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Savannah daily herald. (Savannah, Ga.) 1865-1866, July 15, 1865, Image 4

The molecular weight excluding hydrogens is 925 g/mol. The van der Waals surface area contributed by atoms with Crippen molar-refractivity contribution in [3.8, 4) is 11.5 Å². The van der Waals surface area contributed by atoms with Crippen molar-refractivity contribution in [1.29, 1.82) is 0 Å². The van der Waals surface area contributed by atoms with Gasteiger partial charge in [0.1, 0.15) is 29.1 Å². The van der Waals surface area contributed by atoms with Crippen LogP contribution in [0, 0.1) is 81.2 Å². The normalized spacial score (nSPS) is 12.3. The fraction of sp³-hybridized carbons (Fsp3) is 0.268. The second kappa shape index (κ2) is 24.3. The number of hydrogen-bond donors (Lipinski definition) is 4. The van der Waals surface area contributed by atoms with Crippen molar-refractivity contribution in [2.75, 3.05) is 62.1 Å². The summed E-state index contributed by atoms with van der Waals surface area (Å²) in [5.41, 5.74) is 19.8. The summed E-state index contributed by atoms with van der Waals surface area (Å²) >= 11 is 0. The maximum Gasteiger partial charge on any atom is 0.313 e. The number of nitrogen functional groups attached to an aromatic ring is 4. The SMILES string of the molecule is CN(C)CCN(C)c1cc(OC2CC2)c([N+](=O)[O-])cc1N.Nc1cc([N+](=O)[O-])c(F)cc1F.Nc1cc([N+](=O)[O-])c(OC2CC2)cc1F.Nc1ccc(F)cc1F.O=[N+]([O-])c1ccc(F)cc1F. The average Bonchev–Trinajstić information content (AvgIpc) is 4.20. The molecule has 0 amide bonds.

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The Savannah Daily Herald. SATURDAY, JULY 15, 1805. s I'ltO.H OCU EVCKIKG EDITION UF YESTERDAY. Tub Sunken Steamer Gen. Lee. — This steamer, which now lies sunk in the river a short distance above the city, is ordered to be sold forthwith. It will be remembeied that she was some time ago offered for sale at auction by Lt. Knowltou, but withdrawu from sale by orders from Gen. Uillmore. Orders have now been received from Gen. Gillmore to put up the Lee lor positive sale. The General Lee is but little damaged, her machinery being entire and in good order.— She was run on a snag by the pilot in charge of her at the time, oue George Bell, who has not since been heard of. The Captain im mediately put the boat ashore and made her fast to the bank of the river by means of lines at bow and stern. During the night the cross-trees to which tae cables were attach ed drew out, aud the steamer slipped down into deep water, where she now lies. It is believed the steamer Gen. Lee would be a fine investment for enterprising capitalists. Bay Stkeet. —This morning a large force of street-sweepers were placed on Bay street. The rain yesterday afternoon perforiued the office of sprinkler admirably ; it proving tar superior to fire hydrants or sprinkling carts. All the sewers in the city are now cleansed out, and the pools lying on the suburbs which were becoming stagnant have received a bountiful supply of pure water and will not require any further attention for 3ome weeks* After the Shower of yesterday the air is fresh and bracing, the streets are agaia clean and free from dust, and eveiy thing about town appears brighter and animated with new life. The drays seems to travel more briskly, business-men pass with faster wal it, trade is lively, and Bay street wears the look of a business thoroughfore of New York City. Mb. Hudson G. Wolfe, Agent for the far famed Udolpbo Wolfe, whose medicinal Schiedam Schnapps is a standard article eve rywhere, called on us this morning. He is to leave Savannah to-morrow. He considers the prospect good for a flourish ing season this tall in all kinds of business, aud believes Savannah will soon reach a higher condition of prosperity than she ever before attained. Albert Pike has written a letter to the N. Y r . Express denying that he ever per mitted the ludians of his command to com mit the atrocities charged upon them. He points to the use of Indians in the wars with England and Spain as justification of em ploying them in the late war. New York Banking and Brokers House. —We call attention to the card of Messrs. Manning & DeForest, bankers and brokers, ID Wall street, New York. They attend to the purchase aud sale of Southern State aud Railroad Bonds and Coupons. They have the best of references in this city. The Savannah River Frontage. —Mr. Phil ip M. Box, with his corps of assistants, who have been improving, with wash and brush, the warehouses and counting rooms fronting the river, will, in a few days, complete their work. Heavy Robbery on Board the Steamer Leesbuko. — Sir. L. Greenfield of Charleston, S. G’., was robbed ol a large amoiiut of mo ney and valuable papers, on the steamer Leesburg, while en route to Jacksonville, Fla., from this city a few week 9 since. The particulars as we gieau them from Mr. Green field, are a9 follows : A valise coutainiug $(1,000 in bank notes, mortgages, and State stock, with about SSO in specie, was placed in the bold of the steamer at Hilton Head, and upon arriving at Jacksonville it was uou est, to the great astonishment ot Mr. Green field, who immediately instituted a thorough search of the steamer, but all to no purpose. Au account book which was in the valise was shortly afterwards found on the steamer near the pilot bouse, where the roblier had evidently thrown it to prevent detection in case ot a search being made before be could manage to escape, as well a9 to disarm sus picion from him, and to east au imputation upon the officers of the steamer. All persons are cautioned against purchasing bonds of the North Eastern Railroad of South Caro lina, as payment has been stopped.—Repub lican. Lord Palmerston. —A London letter-wri ter says: Lord Palmerston continues in vigorous health —sometimes taking long rides on horseback —while as regards his parlia mentary attendance, early and late, there is no relaxation of his customary punctuality or in the terseness or appropriateness of his an swers whenever any point calls for explana planation or any attack requires to be re pelled. This is a great help to the prospects of his friends and followers in the election proceedings which are now preliminarily go ing on in all parts of the country. It has been announced semi officially that Palia ment will be dissolved on some day between the 9th and IL'th of July. A despatch states that the emigration across the Plaius this season far exceeds that of any previous year. During the month of May 4,000 wagons passed Fort Kearney, and trains continued to pass that post in large numbers. The emigrants are bound for Idaho, Montana, Salt Lake, California, and other places. Indians had not molested the emi grants to any noticeable extent, and all the routes are considered safe. Troops are sta- Itioned at various posts, and afford ample f protection to trains. f' —General Halleck left for the North on Wednesday night. He sails on the first of August to assume command on the Pacific Coast. A (Taira in Texas. The latest advices from Galveston repre sent that city in no flattering aspect. Pover ty prevails among the people, and canines, lierelt ot their masters, go about the streets in uncounted uumliers, and regardless of the baleful influences of the dog star. There is a sound of loyalty among the pimple, but there is a more vehement talk of Stale inde pendence and of the other wild doctrines whereby Texas was led into secession. Curs es deed and loud are leveled at the boastful generals who swore to defend Texas to the last drop of blood, and surrendered to the Federal authorities the next week with out a blow. From the interior come dread ful reports of massacre aud violence, the disbanded soldiers meting out swift ven geance upon officers w ho lorded it over them under strict military discipline, and upon contractors who cared more for their gains than for the good of the army. Traitors deck the foregts of the midland counties, and “trees-on” has anew meaning. The slaves in Texas are very numerous. They are largely increased during the war by coffles sent lorward from the other slave States, to make broader base of indepen dence for the new nation that was to rise on the liorders of the Sabine. General Goidou Granger, in command of the United Stales forces at Galveston, has issued an order in regard to the slaves. He says : The people ot Texas are iuformed that, in accordance with the proclamation from the Executive of the United States, “all slaves are free.” This involves ail absolute equality of personal rights and rights of property be tween former masters and slaves, and the connection heretofore existing between them becomes that between employer and hired laborer. The freedmen are advised to remain quietly at their present homes and work for wages. They are informed that they will not be allowed to collect at military posts, and that they will not be supported in idleness either there or elsewhere. He also declares void all acts ot the Legis lature of Texas since the ordinance of seces sion was passed ; summons all civil and military officers and agents of the late Con federacy, or of rebel Texas, to report for f»arole; and demands the delivery of all pub ic property to the Federal authorities. Those who fail to comply with this order will be arrested and sent North. A New Orleans paper says that a body of trained and warlike troops, estimated at ten thousand or twelve thousand, mostly Mis sourians, who have been rendered homeless by the destructive effects of the war in their own State, are marching toward the Mexican frontier, to enter the service of the Emperor Maximilian. They are commanded by Gen eral Shelby, also a Missourian. It is said that this force is already beyond the reach of successful pursuit. Love anti Suicide—•• Truth Stranger than Fiction.” We mentioned some weeks ago the circumstances of the suicide of a young woman who crossed over by one of the ferry-boats and drowned herself within lull view of the crowd of passengers who were returning by the same boat. It was also mentioned that the unfortunate young woman was supposed to have been disap pointed in love by a man named Antoine Funkbouser. A strange sequel tp that ovt-ut occurred yesterday morning in the sui cide of her lover. It is said the two were engaged to be married, but that some differ ence gtew r up between them as to when the marriage should take place, the girl insisting ou its early consummation, aud Funkbouser desiring to postpone it for some time. The supposition that he was trifling with her af fections, is believed by many to have been the cause of her committing suicide. Sub sequent to her burial he purchased the lot in cemetery in which she had bt«n interred, and also one immediately adjoiniug, having the deed to both made in his own name, and giv ing directions to have himself buried by the side of his deceased love after his own de cease. On Saturday last, he crossed the river at the upper ferry in company with two friends, and called in at the saloon of Abbot and Robinson, in Venice. After remaining there a few moments, Funkbouser stepped out of the saloon, requesting bis friends to remain until his return. From the saloon he went to the river, some distance below, and seated himself on the very log on which his affi anced sat before throwing herself into the water. While there he was observed to take something from his bosom upon which he appeared to look for some time. After wait ing in the saloon a considerable time, his companions started in search of him. On coming to the log alluded to, they were as tonished to find his dead body. By its siae lay the likeness of his deceased affianced. From appearances it would seem that Funk houser had gone to the log alluded to, then took out the likeness, and having taken a farewell of all that remained to him of her whom he had loved, opened his shirt bosom and deliberately shot himself through the heart! This is one of the most remarkable love tragedies ou record, whether of fact or fiction.— St. Louis Republican, July 4. Exodus in Texas. A Galveston paper briefly sketches the re cent career of several ot the secession wor thies. It says: Ex-Governor Edward Clark, who as Lieut. Governor rose iuto office upon the tail of Gen. Houston’s gown, and then made haste to take the chair from which Houston was thrust by the Secession Convention, has fled the State. Murrah, after one abortive fail ure, in which he was overtaken and sh&m*- fully treated by John Barleycorn, fled with General Shelby. George AL Flournoy, who made the first out-and-out secession speech in Texas, and who glorified the horrible as sassination ot Lincoln, has also gone. Butts is gone. A. M. Terrell, who, as District Judge, charged about “moral treason," Las gone. Handsome Simms, of everybody’s staff; Elliott, one of Devine’s commission ers, who found treason in words,; Roberts, wtio kept the Penitentiary, aud other couuty jails; Sueed, the fat Provost Marshal; Syu uert Mussett, his son-in-law, aud many of the rauk and tile who did the biddings of provost marshals during the reign of terror about Austin—all the above-named, and others of less note, have tied from Austin, aud what is worse, the treasury was robbed and the money is gone. —All the rebel prisoners held by the Gov ernment have been discharged, with the ex ception of about one hundred and fifty offi cers above the rank of Captain. The various prisoner depots in the North and West are being broken up, and will at once be put to other uses. Th« Reward for and PunUbuient of . . . The last Londos S|>ectator, m al luding to the to the lard for the arrest ot Davis and others, a : ‘The suppressed evideuce, even tliougtll prejured, it be lieved to be honest bae Government, not only warranted but wired President John son's proclamation aoffeied reward.’ Ihe American correspond of the Spectator, in alluding to the ofous volunteering of advice to us by certaiEnglishnien, writes : Let me add one wc to those who are giving us the advice and admonition upon this subject to which live before referred. It is this —that if they afly do not desire to see Jefferson Davt Aid General Lee hanged, they will do wA \ cease their en deavors to teach our Q.v\u nent and our people what it becomes tA to do in this matter. Only the other lady in whom I am somewhat interesteq and who, al though she looks very like entor or Min erva, sometimes deems he-ls responsible for the daily revolution olbe earth upon its axis, undertook to repro'a strange little boy who was by, one in win also I am supposed (but quite roneously, I assure you) to be interred, began to fidget and to hop u and down like a ben on a hot griddle, and when the lady turned fromher tads he said, dropping out his wor< with a shy saucinessjthat relieved them all disrespect fulness, “Ma—ma, ma—niawhy—don’t — you—mind—your—own—buuess ? You’re not that little boy’s raammaand he’ll only go and do it more?’ Now toe tempted by impertinent admonition to , r o and do it more” may be a proof of gut degeneracy, but still I confess to you thi although we should pot yield, advice sucks that vve are now receiving does offer us atemptation or provocation. You may think,wwever, that you are this little boy’s manna. Aud the term “mother country” applii to England may seem to give some supprt to such an assumption. A moment’s rffection is not that of parent and child, butof children of the same parent. You are alii think, even those who are most considers, apt to for get that although as an indepndent politi cal body this republic is young as a people we are exactly as old as you as, and with a wider diffusion among us of tb very civili zation of which you are justljriroud. And 1 would say briefly to those gutlemen who are now endeavoring to teaebus liumauity and what is for our interest, tat we do not regard them as at all in a propr position to assume the office of mentor to his people.— We think that the events of the last four years have showu that we ruderstand our affairs and our interests sonewhat better than the gentlemen in ques ipn ; anti as to humanity showu in tenderness to rebels, our memories are not so short but that we know whare to turn for some conspicuous exam amples, to which they straugtjy refrain from pointing. A Tragic Play.— ln the course of an article called “The Drama under Canvass,” occurs this fine dramatic description : By half-past twelve we had succeeded in getting a “house.” (A curious superstition prevailed among this savage tribe. It was deemed unlucky to take “first money” from a man who squinted or had red hair. A 3 roman was reckoned almost as bad. A ark man was thougnt a lucky first custo mer and a chimney sweeper doubly so.) Our tragedy, the Sanguinary Demon of the Haunted Dell, had neither head nor tail, being originally a long-winded, three-act blood-aud-thunder melo-drama, converted for “the nonce" into a sketchy piece. There was much energetic bawling, a good deal of shrieking and fainting on the part of the he roine, a combat between the virtuous juvenile hero and his rival, the “tber-r-rice ac-curs-ed hoary villain,” who expiated an unparalleled heap ot crimes by dashing himself headlong from his castle turret into the raging tor rent beneath. His myrmidons (three less deeply dyed ruffians) fought a curious combat of four wilh the lovely and gen tle (though strong armed) lady of the Dell, who quickly overcame them, and bestowed her hand and vast domains upon her youth ful knight, in response to his persuasive, “Come’ my Hisabllcr—come to linen’s Hal ter.” The phantom of some female ancestor, enveloped in voluminous folds of white mus lin, and holding on high the butter boat lamp and bloody dagger, without which no melo dramatic ghost is genuine, blessed the nup tials ; the actors rushed on, a grand tableau of happiness was formed, and plenty of red fire threw its expensive radiance on the im posing scene. Hardly had the act-drop touched the floor when billy Billy in hot haste, ran on and sang a stupid song. Uncle Sam’s Colored Defenders in Luck. Seventy-five thousand dollars in gold was Sunday last from a cellar in Union City, Ky., by a squad of negro troops from Columbus. The boys returned to Columbus in tine spirits, anticipating a glorious Fourth, but were too lavish with the precious metal, and, finding it inconvenient to carry, offered it at a ruinous discount in exchange for greenbacks. When they were required to give an explanation for the sudden decline in coin which but so receutly commanded a high premium, they were arrested by their commander and some five hundred dollars of the gold recovered. It is said they were then tied up by the thumbs and otherwise punished, but so far as learned, refused to give satisfactory information as to the de posit ion made of the remaining portion. Southern Personals. —Ex-Governor Vance was released from the Old Capitol Prison on parole yesterday, and is to return to North Carolina. General Bragg has gone to New Orleans. The Picayune, in alluding to his arrival there says: “Like all the Generals of Confederate Army, he renognizesithe march of events, and is only ambitious now to re tire, as before the war, and fulfill the duties of an American citizen.” Lieutenant Mau ry has turned up in the City of Mexico, where he is reported as living in quiet. Pierre Soule likewise migrated with liis family to the same place some time since, and has now opened a law office.—./V. Y. Commercial Advertiser. —The Secretary of the Treasury has pro duced reliable estimates of the quantity of cotton West of the Mississippi. The figures submitted to him add up about a million Partial returns of the quantity of cot ton East of the Mississippi have been receiv- - ed, from which an estimate somewhat e x ceeding a million bales has been made. The Secretary is reported to be confident that the effect from exchanges of the vast value re presented by this cotton will aid his efforts to restore the currency to a sound basis. —Thiee ex-members of the rebel Con- Sres are among the recent applicants for par on. . Fore ten uoe»»p- From the torelgn correspondence of the New York Herald we take the following in teresting items; The Princess of Wales is almost quite re covered, and the young Prince is strong and lusty. The Prince of Wales, it is reported, in suite of the addition to his allowance giv en to him by the Queen from her Majesty s privy purse, has found that, owing to the immense extra expenses thrown on him by his having all the representation to do tor the Oueen, his income is much too small tor his want 9. His Royal Highness will thus have to apply for an increase to the new Parlia ment: He has already about one hundred and silty thousand pounds sterling a year. I perceive that the Owl is often quoted in America. It is not a paper of any weight. It is the property of a few dandies, is quoted by the Times from a spirit of flunkeyism, but is not read or believed in byany one. How can it lie otherwise with the Hon. Mrs. Norton for its acting editress and the Hon. Evelyn Ashley, who, though Lord Palmer ston’s private secretary, is so only because he is Lady Palmerston’s grandson, for its great contributor. W r ith the exception of Viscount Strangford, who is a man of great talent, there is not one writer in the Owl who can claim more than smartness and the insolence which position too often gives to mediocrity. The Parisian public i9 at length brought to a “realizing sense” ol the fact that Pati9 is on “a strike.” Yesterday not a solitary “ voiture de jilave" was seen in the streets, the drivers having all struck for an increase of wages from three francs to five. All the car riages in Paris which ply for lure, and o which there arc about six thousand, Delong to a company, which has a monopoly of this mode of conveyance. The carriages are di vided into two classes—the “ventures de place ” and the “ voitnres de remise.” The tor mer stand upon the streets, at stations ap propriated to them, while t.he latter, which are of a little better class, stand under cover and in the court yards of the hotels, charg ing a little higher price than the others You cau imagine the effect ot taking oft the streets all these popular conveyances. At the railway stations particularly the hardship was felt, and many a burly islauder arriving in Paris by the “ Shemang de fare du Nor ” cursed the country as he shouldered his own valise and made his way to a hotel near by. To-morrow, it is said, the “ remises” will strike unless the company increase the wages lof the drivers, and then there will be left only the omnibuses. But the omnibus drivers also threaten a strike, and it is by no means improbable that on Sunday next all Paris will be left on foot. Abd-el-Kader, with bis three wives, a num ber of his children and a suite of thirty per sons, is to arrive in Paris on the 25th. Apart ments are being prepared for the party in the right wing of the Elysee, on the Faubourg St. Houore. A chapel in which the Mussul man rites will be performed is being fitted up. The Emir will remain here about three months, and will undoubtedly be the lion of the season. At the ball given by the Empress Regent at the Tuilleries on evening last, about twenty American ladies and gentle men mingled in the gay throng which sur rounded her Majesty. The invitation of foreigners to these balls ot the Empress is very unusual, and on the evening in ques tion none of any other nation than the Uni ted States were present. This i9 considered here a very high compliment to your minis ter aud the nation which he represents. Mr. Bigelow was, I understand, requested to seud in a list of ladies and gentlemen whom he could endorse, and upou doing so, very much to his surprise, he received invitations ter all whose names were forwarded. The only gentleman from seeessia present was Air. Eustis, Secretary of the defunct “Con federate legation.” The palm of beauty was born off by oue of your fair countrywomen, Alr9. W. H. A—u—ll, of New York. Alter the presentation of this lady to the Empress, she conversed with her for some time. Her Alajesty expressed her thanks to Mr. Bige low for presenting her “such a beautiful woman." It is now said that the Emperor will be back in Paris in the early part of next week. His “cher cousin ,” the Prince Napoleon, will, it is said, meet him at Toulon. The Prince is said to have received two long letters re cently from his royal father-in-law, recom mending him to acknowledge his error and “make up” with his Alajesty, and this ad vice the Prince has undoubtedly received from many of bis friends in Paris. The Em peror and Empress, after the return of- the former, will go to Fontainbleau, and follow this up by tbeir regular summer trip. A newspaper, to he published in the Eng lish language, is shortly to be started in Flor ence, under the name ot The Times. Black hair for ladies is now out of fash ion iu Paris, and red hair is in fashion ; there fore, Ist Mode Jl/ustree well says that this is the hour of vengeance for women with red hair, who have so long been considered “the disinherited children of nature.” It is their turn to be triumphant, and to watch dark haired women imploring the chemist to take the black out ot their locks, and to make them like their once despised sisters. —lt is proposed to erect a magnificent bridge over the Potomac at W asliington, a9 a monument to the late President. It will be called the “Lincoln Bridge,” and a col lossal statue of our martyred magistrate will lie placed either in the centre or at one end ol the structure. Bus reliefs of events in Abra ham Lincoln's life will adorn the parapet of the bridge. —Passing along the street a few days ago, we observed in the window of a partially va cant house, the following notice: ‘*The up per part of this house to let, containing three rooms, a cellar, kitchen, and backyard.” —Of all the Governments in the world, there is only one which has entered info a direct correspondence witii the rebel Con federacy, and which has given to Jefferson Davis the title of “most illustrious President.” This only Government is that of the Pope. “Hottentottissimest” is a pleasant word by which a country exchange describes the weather. L. JONES, SHIPPING AND COMMISSION MERCHANT, No 17 Broadway, Nm York. Liberal advance# on Shipment* to above Consign ment, made by HUNTER & GAMMELL, Aleuts Pioneer Line Steamships, S4 Bay Street, Savannah. Reference In New York— Messrs, SeorroßU, Tileston & Cos. may2o amo rjtEK SAVANNAH NATIONAL HANK l* NOW prepared for business, AT THE banking house, in the exchange. Deposits and Paper for Collection received Bills on Northern Citiee purchased. Checks on New York furnished. L. C. NORVELL, President. JACOB SPIVEY, Cashier. DIIIOTOBSI L. C. Nobvkll, I Sorrell, Noble A. Habdee, I j. N. Latusop, Robert Ebwin. HENRY 8. FITCH, Notary and Solicitor. Savannah, 26th Jane, 1860. treasury department, j Office op Comptroller op the Currency, V Washington, Jane 10th, 1865. ) Whereas, By satisfactory evidence presented to the undersigned, it has been made to appear that “The Savannah National Bank,” in the City of Savannah, in the County of Chatham, and State of Georgia, has Deen duly organised under and according to the re quirements of the Act of Congress entitled •* An Act to provide a National Currency, secured by a pledge of United States bonds, and to provide for the circulation and redemption thereof, ’’ approved June 3, 1864, and has complied with all the provisions of said Act re quired to be complied with before commencing the business of Banking under said Act: Now, therefore, L Freeman Clarke, Comptroller of the Currency, do hereby certify that “The Savannah National Bank,” in the City of Savannah, in the County of Chatham, and State of Georgia, is author ized to commence the business of Banking under the Act aforesaid. In testimony whereof, witness my hand and seal of office, this 10th day of June, 1865. FREEMAN CLARKE. [.Vo. 1255.] Comptroller of the Currency. ju-26 2mos jyRUGS, MEDICINES AND CHEMICALS. A choice selection of DRUGS, MEDICINES, CHEMICALS, PATENT MEDICINES • and TRUSSES, JUST LANDED PROM NEW YORK. Apothecaries, Planters, aud traders from the interi or, can be supplied at the shortest notice, I can warrant every article aa being pure. A large quantity of European LEECHES, finest quality. All the Patent Medicines extant on hand. One hundred cases Jacobs’ Dysenteric Cordial. ALL WILL BE SOLD LOW FOR CASH WHOLESALE AND RETAIL. AT APOTHECARIES’ HALL, Corner Broughton and Barnard streets. N, B.— Fresh Garden Seeds. W. M. WALSH, Jal6-3m Proprietor. J£EIN A COMPANY, FACTORS AND COMMISSION MERCHANTS. Having leased the large and commodious Warehouse formerly occupied by Messrs. Dana & Washliui ne, 114 Bay street, Savannah, Go., we are prepared to Store aud Forward all kinds of Merchandize. Liberal ad vances will be made on COTTON Consigned to our friends in New York, or Liverpool, England. . KEIN & COMPANY. References.— Messrs. Smith & Dunning, New York; C. C. & 11. M. Fabor, New York ; W. A. Smith, Esq., Mobile, Ala.; Cabot & Senter, St. Louis. julS lmo RENTAL NOTICE. I would Inform the public that I have resumed the practice of 3 DENTISTRY In this city, at my old stand, corner of St. Julien and Barnard streets, (entrance Brown’s Photogrupb Gal lery, j where I am prepared to perform all operations pertaining to my profession. jyll-lmo W. JOHNSON. D. D. S. * ■yiRGINIA TOBACCO AGENCY. GEORGE R. CRUMP & CO , 209 Bboad Street, Auuusta, Ga. Have on hand a large and well selected stock of Manufactured and Smoking Tobacco. Samples sent by Express when desired. 3m ju2o HKADQ’US POST OP SAVANNAH, Savannah, Ga., July 6, 1866. General Orders,) No. 7. / I. It is ordered that on and after this date, no per son be buried at this Post unless the Keeper of the Graveyard or Cemetery receive a certificate fr< m the attending Physician, or from the Health Oflicer of the Post, stating the name, age and cause of death of the deceased in full. This order does not apply to officers and soldiers ot the U. S. Army. Blank forms may be had by Physicians on application to the Health Offi cer, and no others can be used, The Keepers of the Graveyards and Cemeteries will, on the last day of each mouth, make a full report to the propier city official of all interments made during the mouth at the grounds under their charge. This report will be made on the form used under the city government prior to the occupation of Savannah by the National Military Forces, in December last. 11. All persons who die aud whose relations or friends are unable to give them decent burial will be buried at the expense of the Government. For all such Cases application will be made to the Health Of ficer of the Post, who will make requisitions upon the Post quartermaster for coffins, vehicles to remove the bodies, and for necessary labor. The Post Quarter master is hereby instructed to comply with such re quests of thi! Health Officer promptly aud efficiently, and he is authorized to employ such labor as may be necessary to accomplish this result. By command of Bvt. Brig. Gen. DAVIS. _Jno. Mui.lin, A. A. A. G. jyß 10 hkadquarters'post of savannah,! - Savannah, Ga., July 10, 1865. j Gkner.R. Order,) No. 10. / Capt. Charles H. Cox, Provost Marshal Post of Sa vannah, is hereby relieved from the duties of aHmints- / tering the Amnesty Oath prescribed by the President'll Proclamation of May 29, 1865. Subject to the approval of the District Commander Ist Lieut F. 11. Coffin, 30th Maine Infantry, is hereby announced and empowered to administer the said Oath aud will be governed in his duties by existing orders. By C ommand of Brevet Brig. Gen. DAVIS. Jno. Mullen, A. A. A. General, JyH 7 HEADQUARTERS POST OF SAVANNAH, i Savannah, Ga., July 10,1865. / General Orders,) No. 9. / Hereafter all white or colored persons found loiter ing or idling about the streets, market houses, wharves, or any other place within the limits of this command, will be arrested as vagrants, and if found to be with" out any visible means of Bupport,»they will be placed at Government work. ‘ By Command of Brevet Brig. Gtn. DAVIS, Jno. Mullen, A. A. A. G. jylo-7